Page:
· Clean your iron (depending on the surface)—sometimes the bottom of
your iron gets a little build up on it. Simply crumple some foil into a ball
and rub gently with a little water and vinegar. Rinse and dry.
· Soften brown sugar—wrap hard brown sugar in foil and place in oven at
350 degrees for 5 minutes.
· Attach a patch—placing your patch job between two sheets of foil will
provide better heat penetration when applying a repair patch for torn
· Keep cold drinks colder and bugs out—after pouring your cold summer
drink, place foil over the top of your drink glass and down the sides, and
punch a straw through the top. This will keep the drink cold longer and the
bugs from flying in.
· Grill a cheese sandwich—while on the road and in hotel rooms, save
money on food by buying sliced cheese and bread. Make your sandwich as
usual, buttering the outside lightly, placing the cheese in the middle,
wrapping your sandwich in foil. Using the iron on medium to high set the
iron on top of the sandwich. After a few minutes turn and brown the other
· Embossed card embellishment.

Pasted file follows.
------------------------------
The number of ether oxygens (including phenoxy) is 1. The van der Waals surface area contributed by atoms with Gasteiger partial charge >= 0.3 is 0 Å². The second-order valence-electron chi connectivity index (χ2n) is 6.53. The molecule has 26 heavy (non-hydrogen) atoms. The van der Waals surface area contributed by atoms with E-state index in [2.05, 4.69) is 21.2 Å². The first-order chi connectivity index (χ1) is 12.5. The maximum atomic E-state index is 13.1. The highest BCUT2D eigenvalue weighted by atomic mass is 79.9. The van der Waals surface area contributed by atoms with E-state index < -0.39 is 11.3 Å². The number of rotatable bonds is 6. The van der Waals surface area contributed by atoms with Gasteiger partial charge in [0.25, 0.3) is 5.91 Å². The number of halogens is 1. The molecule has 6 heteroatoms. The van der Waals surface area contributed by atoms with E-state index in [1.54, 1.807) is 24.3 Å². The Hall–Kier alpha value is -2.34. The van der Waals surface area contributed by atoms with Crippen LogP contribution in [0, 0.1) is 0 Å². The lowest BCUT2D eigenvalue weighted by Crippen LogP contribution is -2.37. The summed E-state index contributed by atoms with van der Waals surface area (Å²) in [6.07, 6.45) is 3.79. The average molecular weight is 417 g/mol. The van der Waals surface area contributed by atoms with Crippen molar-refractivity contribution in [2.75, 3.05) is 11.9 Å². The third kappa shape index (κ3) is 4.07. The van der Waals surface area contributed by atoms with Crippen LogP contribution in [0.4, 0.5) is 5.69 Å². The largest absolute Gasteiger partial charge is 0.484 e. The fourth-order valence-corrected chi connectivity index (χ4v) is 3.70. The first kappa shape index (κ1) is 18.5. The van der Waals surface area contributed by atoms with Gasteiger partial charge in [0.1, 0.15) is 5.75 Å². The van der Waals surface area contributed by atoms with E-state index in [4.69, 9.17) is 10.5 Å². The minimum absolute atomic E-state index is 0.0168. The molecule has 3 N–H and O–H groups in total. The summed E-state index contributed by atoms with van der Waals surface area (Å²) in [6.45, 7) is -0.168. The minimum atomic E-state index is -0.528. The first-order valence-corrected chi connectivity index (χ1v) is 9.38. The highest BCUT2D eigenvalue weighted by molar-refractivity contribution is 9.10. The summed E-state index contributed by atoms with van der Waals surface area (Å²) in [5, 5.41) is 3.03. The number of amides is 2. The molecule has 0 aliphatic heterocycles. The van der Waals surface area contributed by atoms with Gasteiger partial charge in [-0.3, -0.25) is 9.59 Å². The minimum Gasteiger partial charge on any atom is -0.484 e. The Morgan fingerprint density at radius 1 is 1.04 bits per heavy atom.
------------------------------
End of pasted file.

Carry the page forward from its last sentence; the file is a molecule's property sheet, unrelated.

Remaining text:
· Remove rust from chrome—crumple foil into a ball and rub on rust
spots on chrome—works really well.
· Keep pie crust edges from getting too dark—cut a 2″ strip of foil long
enough to circle the edge of your pie pan. Place foil just along the top
edge of the pie crust about 1″ then smoothing down the remainder under
the pie edge. Bake pie as usual.
· Ironing board reflector— remove the cover of your ironing board and
place a layer of foil over the top of the frame. Replace the board cover and
iron as usual. This will reflect more heat from the iron back up into your
clothing and allow for faster and more effective ironing.
· Wrap the bottom of the ice cream cone to prevent the dripping out the
· Keep pets off furniture—place long pieces of aluminum foil along the
top of cushions and tuck in. When dogs or cats jump up to lay on they will
immediately get off. This will train them to stay off the furniture.
· Keep celery fresh—wrap cleaned and cut celery in foil to store in the
fridge…for some reason this will keep the celery fresher longer.
· Keep paint on a brush fresh—if you need to take a break from painting,
but don’t want to take the time to wash out the brush because you will be
coming back to it, simply wrap the brush tightly with foil. The paint will